As the internet mutates, so does the way we consume highlights of sick slams, huge homers, and stuff that happens in football. If YouTube killed SportsCenter and GIFs closed the casket, then Vine danced on its grave.
Vine will be dead itself soon, as you probably know. There were thousands of great videos, and I suggest you watch them all.
Vine was primarily a comedy platform, and it made some people rich in fame and money, but many others in ephemerality. In that latter group are thousands of sports fans, dumbstruck or enraged or elated by their teams, and moved to gesture in ways particularly formatted for six second video clips. There were also dudes crossing up animals, and dudes crossing up nobody.
But what I liked best about Vine was its utility as the most efficient possible delivery system for whatever play had just blown Twitter up like a grenade tossed down your timeline—Lance Stephenson blowing in LeBron’s ear, LeBron packing Andre Iguodala into another century, etc. Missed the dunk contest? Well:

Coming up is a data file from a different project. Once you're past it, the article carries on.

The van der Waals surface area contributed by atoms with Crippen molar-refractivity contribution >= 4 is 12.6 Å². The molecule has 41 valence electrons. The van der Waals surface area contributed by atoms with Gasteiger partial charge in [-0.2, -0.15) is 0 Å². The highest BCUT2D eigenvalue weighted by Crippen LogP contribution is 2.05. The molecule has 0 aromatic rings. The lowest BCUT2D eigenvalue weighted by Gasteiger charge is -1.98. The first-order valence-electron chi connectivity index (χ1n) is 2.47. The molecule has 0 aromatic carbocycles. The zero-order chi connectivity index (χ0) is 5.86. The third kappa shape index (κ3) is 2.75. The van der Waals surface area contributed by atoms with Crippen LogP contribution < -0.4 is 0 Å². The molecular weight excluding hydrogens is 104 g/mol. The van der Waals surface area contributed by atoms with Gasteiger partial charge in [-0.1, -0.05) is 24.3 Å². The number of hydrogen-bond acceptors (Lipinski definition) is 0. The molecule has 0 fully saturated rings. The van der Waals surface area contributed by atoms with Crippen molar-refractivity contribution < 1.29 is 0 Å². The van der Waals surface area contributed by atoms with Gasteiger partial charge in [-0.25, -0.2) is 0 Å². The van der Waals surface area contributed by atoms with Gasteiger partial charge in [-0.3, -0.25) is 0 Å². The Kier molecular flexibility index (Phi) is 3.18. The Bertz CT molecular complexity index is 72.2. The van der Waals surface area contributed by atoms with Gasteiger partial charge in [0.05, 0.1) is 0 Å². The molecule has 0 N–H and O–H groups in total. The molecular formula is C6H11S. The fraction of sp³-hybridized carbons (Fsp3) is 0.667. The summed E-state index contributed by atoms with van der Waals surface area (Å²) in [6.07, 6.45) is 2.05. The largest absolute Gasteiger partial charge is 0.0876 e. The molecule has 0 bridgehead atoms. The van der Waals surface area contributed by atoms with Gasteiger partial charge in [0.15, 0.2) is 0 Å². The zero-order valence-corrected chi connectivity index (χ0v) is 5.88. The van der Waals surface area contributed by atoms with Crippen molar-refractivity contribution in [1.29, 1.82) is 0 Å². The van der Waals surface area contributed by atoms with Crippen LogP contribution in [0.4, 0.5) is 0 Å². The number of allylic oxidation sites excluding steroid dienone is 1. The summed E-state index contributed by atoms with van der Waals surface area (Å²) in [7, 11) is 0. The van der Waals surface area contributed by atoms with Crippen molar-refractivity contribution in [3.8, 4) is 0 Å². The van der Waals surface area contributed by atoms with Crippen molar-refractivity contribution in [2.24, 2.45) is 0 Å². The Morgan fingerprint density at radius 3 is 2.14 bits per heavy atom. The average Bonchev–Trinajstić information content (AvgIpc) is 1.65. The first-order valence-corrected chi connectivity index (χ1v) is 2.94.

Vine was the perfect platform for highlights. It packed all the visual and auditory power that comes with a great sports moment into an easily consumed six-second package. GIFs are cool, but they could never transport you from your Twitter feed to the field like this:
Vine also had the advantage of accessibility. YouTube compilation videos and GIFs required a certain level of knowledge or skill to create, but Vine democratized the process of gathering the sports watching world around one highlight. Professionally uploaded clips were nice, but a phone pointed at a TV worked just as well, too.
Vine’s death means that consuming the best sports have to offer as efficiently as possible is harder now—much to the delight of the leagues, I’m sure, which have spent money and manpower trying to suppress the sharing of clips across social media. But we can take solace in knowing with absolute certainty that some sort of replacement will sprout up soon enough. Steph Curry ain’t gonna clown himself.